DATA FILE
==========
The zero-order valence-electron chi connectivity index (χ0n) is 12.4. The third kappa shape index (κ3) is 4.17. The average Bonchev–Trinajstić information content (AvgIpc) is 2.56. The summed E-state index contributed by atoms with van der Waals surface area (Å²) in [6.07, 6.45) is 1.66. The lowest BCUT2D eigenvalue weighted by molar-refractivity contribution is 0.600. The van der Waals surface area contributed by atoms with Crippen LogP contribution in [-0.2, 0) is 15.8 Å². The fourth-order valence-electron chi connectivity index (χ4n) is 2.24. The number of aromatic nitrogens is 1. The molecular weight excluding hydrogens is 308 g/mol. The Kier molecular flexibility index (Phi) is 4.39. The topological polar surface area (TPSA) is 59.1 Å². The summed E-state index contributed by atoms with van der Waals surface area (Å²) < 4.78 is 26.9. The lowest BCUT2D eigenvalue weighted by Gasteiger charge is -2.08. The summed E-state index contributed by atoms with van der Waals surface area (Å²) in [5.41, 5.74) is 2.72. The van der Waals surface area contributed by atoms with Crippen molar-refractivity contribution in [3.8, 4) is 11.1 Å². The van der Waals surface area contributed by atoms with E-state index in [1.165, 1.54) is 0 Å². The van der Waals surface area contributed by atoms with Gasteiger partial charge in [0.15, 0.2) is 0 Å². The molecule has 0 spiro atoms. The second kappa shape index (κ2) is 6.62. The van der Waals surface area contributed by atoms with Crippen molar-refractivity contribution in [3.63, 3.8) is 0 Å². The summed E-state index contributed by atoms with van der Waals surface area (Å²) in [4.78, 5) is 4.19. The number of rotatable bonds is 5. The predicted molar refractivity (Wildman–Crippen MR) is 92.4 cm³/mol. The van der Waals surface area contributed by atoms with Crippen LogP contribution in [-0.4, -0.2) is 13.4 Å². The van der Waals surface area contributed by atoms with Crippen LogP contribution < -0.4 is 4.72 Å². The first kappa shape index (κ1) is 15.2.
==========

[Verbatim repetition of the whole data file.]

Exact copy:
The zero-order valence-electron chi connectivity index (χ0n) is 12.4. The third kappa shape index (κ3) is 4.17. The average Bonchev–Trinajstić information content (AvgIpc) is 2.56. The summed E-state index contributed by atoms with van der Waals surface area (Å²) in [6.07, 6.45) is 1.66. The lowest BCUT2D eigenvalue weighted by molar-refractivity contribution is 0.600. The van der Waals surface area contributed by atoms with Crippen LogP contribution in [-0.2, 0) is 15.8 Å². The fourth-order valence-electron chi connectivity index (χ4n) is 2.24. The number of aromatic nitrogens is 1. The molecular weight excluding hydrogens is 308 g/mol. The Kier molecular flexibility index (Phi) is 4.39. The topological polar surface area (TPSA) is 59.1 Å². The summed E-state index contributed by atoms with van der Waals surface area (Å²) < 4.78 is 26.9. The lowest BCUT2D eigenvalue weighted by Gasteiger charge is -2.08. The summed E-state index contributed by atoms with van der Waals surface area (Å²) in [5.41, 5.74) is 2.72. The van der Waals surface area contributed by atoms with Crippen molar-refractivity contribution in [3.8, 4) is 11.1 Å². The van der Waals surface area contributed by atoms with E-state index in [1.165, 1.54) is 0 Å². The van der Waals surface area contributed by atoms with Gasteiger partial charge in [0.15, 0.2) is 0 Å². The molecule has 0 spiro atoms. The second kappa shape index (κ2) is 6.62. The van der Waals surface area contributed by atoms with Crippen molar-refractivity contribution in [3.63, 3.8) is 0 Å². The summed E-state index contributed by atoms with van der Waals surface area (Å²) in [4.78, 5) is 4.19. The number of rotatable bonds is 5. The predicted molar refractivity (Wildman–Crippen MR) is 92.4 cm³/mol. The van der Waals surface area contributed by atoms with Crippen LogP contribution in [-0.4, -0.2) is 13.4 Å². The van der Waals surface area contributed by atoms with Crippen LogP contribution < -0.4 is 4.72 Å². The first kappa shape index (κ1) is 15.2.